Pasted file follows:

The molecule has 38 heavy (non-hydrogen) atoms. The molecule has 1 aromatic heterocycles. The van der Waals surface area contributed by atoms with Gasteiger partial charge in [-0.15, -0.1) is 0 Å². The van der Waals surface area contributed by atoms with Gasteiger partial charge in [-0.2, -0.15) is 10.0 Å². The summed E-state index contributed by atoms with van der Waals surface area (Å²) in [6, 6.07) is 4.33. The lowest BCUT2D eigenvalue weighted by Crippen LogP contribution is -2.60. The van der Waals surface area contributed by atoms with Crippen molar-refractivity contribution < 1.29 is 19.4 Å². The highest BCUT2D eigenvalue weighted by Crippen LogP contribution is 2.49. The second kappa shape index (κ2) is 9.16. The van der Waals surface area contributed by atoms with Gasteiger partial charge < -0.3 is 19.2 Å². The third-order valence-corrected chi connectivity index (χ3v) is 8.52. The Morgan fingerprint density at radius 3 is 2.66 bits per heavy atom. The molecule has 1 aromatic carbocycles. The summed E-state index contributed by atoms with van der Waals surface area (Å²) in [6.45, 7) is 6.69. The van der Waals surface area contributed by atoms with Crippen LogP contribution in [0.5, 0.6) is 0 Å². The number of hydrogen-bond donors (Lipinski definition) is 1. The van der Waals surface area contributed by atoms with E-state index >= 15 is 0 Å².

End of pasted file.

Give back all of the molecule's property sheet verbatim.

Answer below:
The molecule has 38 heavy (non-hydrogen) atoms. The molecule has 1 aromatic heterocycles. The van der Waals surface area contributed by atoms with Gasteiger partial charge in [-0.15, -0.1) is 0 Å². The van der Waals surface area contributed by atoms with Gasteiger partial charge in [-0.2, -0.15) is 10.0 Å². The summed E-state index contributed by atoms with van der Waals surface area (Å²) in [6, 6.07) is 4.33. The lowest BCUT2D eigenvalue weighted by Crippen LogP contribution is -2.60. The van der Waals surface area contributed by atoms with Crippen molar-refractivity contribution < 1.29 is 19.4 Å². The highest BCUT2D eigenvalue weighted by Crippen LogP contribution is 2.49. The second kappa shape index (κ2) is 9.16. The van der Waals surface area contributed by atoms with Gasteiger partial charge < -0.3 is 19.2 Å². The third-order valence-corrected chi connectivity index (χ3v) is 8.52. The Morgan fingerprint density at radius 3 is 2.66 bits per heavy atom. The molecule has 1 aromatic carbocycles. The summed E-state index contributed by atoms with van der Waals surface area (Å²) in [6.45, 7) is 6.69. The van der Waals surface area contributed by atoms with Crippen LogP contribution in [0.5, 0.6) is 0 Å². The number of hydrogen-bond donors (Lipinski definition) is 1. The van der Waals surface area contributed by atoms with E-state index >= 15 is 0 Å².